The penalties for paying less than you owe on your federal tax returns usually costs a lot more than the actual taxes due, so it's wise to avoid underpaying. If you've inadvertently underpaid, paying immediately will prevent you from accruing massive late fees.
If you're an employee and underpay your annual income taxes by less than $1,000, you will not have to pay a penalty. If the amount of the underpayment exceeds $1,000, you will have to pay one. As of 2012, the underpayment penalty is 0.5 percent of the total amount unpaid for each month it is left unpaid and can rise as high as 25 percent of the total tax liability.
Estimated Tax Penalty
If you're self-employed or a freelancer and have an annual tax liability of $2,000 or higher, you must file quarterly estimated tax statements and make payments along with these estimates. The penalty for underpayment is 0.5 percent of the amount due for each month it is not paid. For quarterly tax filers, these amounts can add up quickly because of the frequency with which quarterly taxes are due. The fees are capped at 25 percent of total tax liability.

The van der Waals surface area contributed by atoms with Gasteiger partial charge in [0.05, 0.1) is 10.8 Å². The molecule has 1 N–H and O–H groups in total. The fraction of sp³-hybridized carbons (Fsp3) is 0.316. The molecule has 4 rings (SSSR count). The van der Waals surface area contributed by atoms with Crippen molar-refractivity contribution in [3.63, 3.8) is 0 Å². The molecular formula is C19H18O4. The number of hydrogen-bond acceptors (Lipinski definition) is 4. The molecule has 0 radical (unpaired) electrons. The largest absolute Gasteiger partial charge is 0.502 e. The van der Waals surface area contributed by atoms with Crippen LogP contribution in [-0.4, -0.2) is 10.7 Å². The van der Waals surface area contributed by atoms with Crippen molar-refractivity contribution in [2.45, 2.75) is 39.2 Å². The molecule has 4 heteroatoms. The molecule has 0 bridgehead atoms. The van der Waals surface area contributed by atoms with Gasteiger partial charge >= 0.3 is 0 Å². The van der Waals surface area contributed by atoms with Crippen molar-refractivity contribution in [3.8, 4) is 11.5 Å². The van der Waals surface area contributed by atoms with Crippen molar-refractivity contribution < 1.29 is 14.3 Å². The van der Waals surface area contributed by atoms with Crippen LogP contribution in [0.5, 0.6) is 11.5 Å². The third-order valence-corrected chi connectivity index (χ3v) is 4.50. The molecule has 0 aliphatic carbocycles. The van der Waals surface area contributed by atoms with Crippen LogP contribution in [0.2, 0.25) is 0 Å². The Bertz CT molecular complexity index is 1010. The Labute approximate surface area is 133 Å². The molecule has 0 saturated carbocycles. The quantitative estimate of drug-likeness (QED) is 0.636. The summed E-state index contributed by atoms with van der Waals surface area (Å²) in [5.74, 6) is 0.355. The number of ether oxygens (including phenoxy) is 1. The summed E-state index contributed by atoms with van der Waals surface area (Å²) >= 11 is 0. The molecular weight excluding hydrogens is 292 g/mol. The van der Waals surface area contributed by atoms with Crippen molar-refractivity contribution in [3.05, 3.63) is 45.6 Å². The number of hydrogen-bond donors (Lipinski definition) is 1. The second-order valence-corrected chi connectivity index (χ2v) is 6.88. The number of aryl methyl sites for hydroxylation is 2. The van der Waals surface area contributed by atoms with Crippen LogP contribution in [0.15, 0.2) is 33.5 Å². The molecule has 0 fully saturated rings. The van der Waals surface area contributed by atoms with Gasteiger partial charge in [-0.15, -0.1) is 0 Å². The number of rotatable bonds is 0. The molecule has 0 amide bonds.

If your underpayment is due to fraud or negligence rather than miscalculation or a misunderstanding of the tax code, the IRS can charge you a penalty of up to 20 percent of the amount you owe. Examples of fraud include deliberately hiding or misreporting income, or claiming deductions that you can't legally claim. Inaccurately calculating your deductions by a few dollars or forgetting to include a few hundred dollars in bonuses would likely not be fraud. You have a right to demonstrate that your underpayment was due to a miscalculation rather than fraud. Further, the penalty only applies if you underestimate your tax burden by either $5,000 or 10 percent of the total amount owed, whichever is the greater amount of money. So, for example, if you only owed $1,000 and underestimated your taxes by $100, the penalty would not apply.
The IRS can assess interest on late payments as well as underpayment penalties. Interest rates are set on a quarterly basis. As of November 2012, the interest rate was the federal short-term interest rate plus three additional percentage points.
- IRS: Topic 653: IRS Notices and Bills, Penalties and Interest Charges
- IRS Tax Attorney: Stop Overpaying Your Tax Liability
- Federal Income Taxation, Examples and Explanations; Joseph Bankman et al.
- IRS: Part 20. Penalty and Interest
- IRS: Topic 306 - Penalty for Underpayment of Estimated Tax
- IRS: 4. Tax Withholding and Estimate Tax
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